Brendan Jurd wrote:
> I'd also like to raise the topic of how conversion from text to ISO
> week dates should be handled, where the user has specified a bogus
> mixture of fields.  Existing code basically ignores these issues; for
> example, if a user were to call to_date('1998-01-01 2454050',
> 'YYYY-MM-DD J') the function returns 2006-01-01, a result of setting
> the year field from YYYY, then overwriting year, month and day with
> the values from the Julian date in J, then setting the month and day
> normally from MM and DD.
> 2006-01-01 is not a valid representation of either of the values the
> user specified.  Now you might say "ask a silly question, get a silly
> answer"; the user shouldn't send nonsense arguments to to_date and
> expect a sensible result.  But perhaps the right way to respond to a
> broken timestamp definition is to throw an error, rather than behave
> as though everything has gone to plan, and return something which is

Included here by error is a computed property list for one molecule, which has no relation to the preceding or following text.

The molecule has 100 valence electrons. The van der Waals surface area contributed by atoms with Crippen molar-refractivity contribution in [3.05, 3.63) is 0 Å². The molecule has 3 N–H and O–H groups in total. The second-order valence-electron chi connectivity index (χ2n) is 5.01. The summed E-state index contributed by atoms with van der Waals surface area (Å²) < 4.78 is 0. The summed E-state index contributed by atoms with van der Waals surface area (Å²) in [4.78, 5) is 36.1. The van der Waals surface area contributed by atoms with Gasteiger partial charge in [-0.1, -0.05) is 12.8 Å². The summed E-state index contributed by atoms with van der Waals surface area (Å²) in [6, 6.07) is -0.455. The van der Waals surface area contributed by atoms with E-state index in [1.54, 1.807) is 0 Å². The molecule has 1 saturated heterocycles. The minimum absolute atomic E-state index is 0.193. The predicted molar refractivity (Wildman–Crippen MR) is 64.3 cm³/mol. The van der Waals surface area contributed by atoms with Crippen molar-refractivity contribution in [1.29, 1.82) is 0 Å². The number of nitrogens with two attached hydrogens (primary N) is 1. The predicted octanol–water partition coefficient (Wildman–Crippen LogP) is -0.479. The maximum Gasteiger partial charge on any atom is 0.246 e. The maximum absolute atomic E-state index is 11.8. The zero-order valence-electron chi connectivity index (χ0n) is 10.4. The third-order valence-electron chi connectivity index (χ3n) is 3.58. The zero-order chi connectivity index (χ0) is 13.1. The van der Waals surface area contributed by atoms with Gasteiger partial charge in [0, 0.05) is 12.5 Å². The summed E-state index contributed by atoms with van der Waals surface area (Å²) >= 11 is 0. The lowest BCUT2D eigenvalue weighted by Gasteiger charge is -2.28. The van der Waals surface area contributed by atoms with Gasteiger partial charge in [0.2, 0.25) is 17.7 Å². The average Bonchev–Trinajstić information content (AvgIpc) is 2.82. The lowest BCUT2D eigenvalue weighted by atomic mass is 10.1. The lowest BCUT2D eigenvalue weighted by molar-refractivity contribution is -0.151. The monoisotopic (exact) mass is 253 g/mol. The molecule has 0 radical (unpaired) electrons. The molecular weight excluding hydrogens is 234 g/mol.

> not correct.
> The same situation can arise if the user mixes ISO and Gregorian data;
> how should Postgres deal with something like to_date('2006-250',
> 'IYYY-DDD')?  The current behaviour in my patch is actually to assume
> that the user meant to say 'IYYY-IDDD', since "the 250th Gregorian day
> of the ISO year 2006" is total gibberish.  But perhaps it should be
> throwing an error message.

On these questions, we have to find out how Oracle handles it, but your
approach seems appropriate.

  Bruce Momjian  <[EMAIL PROTECTED]>

  + If your life is a hard drive, Christ can be your backup. +

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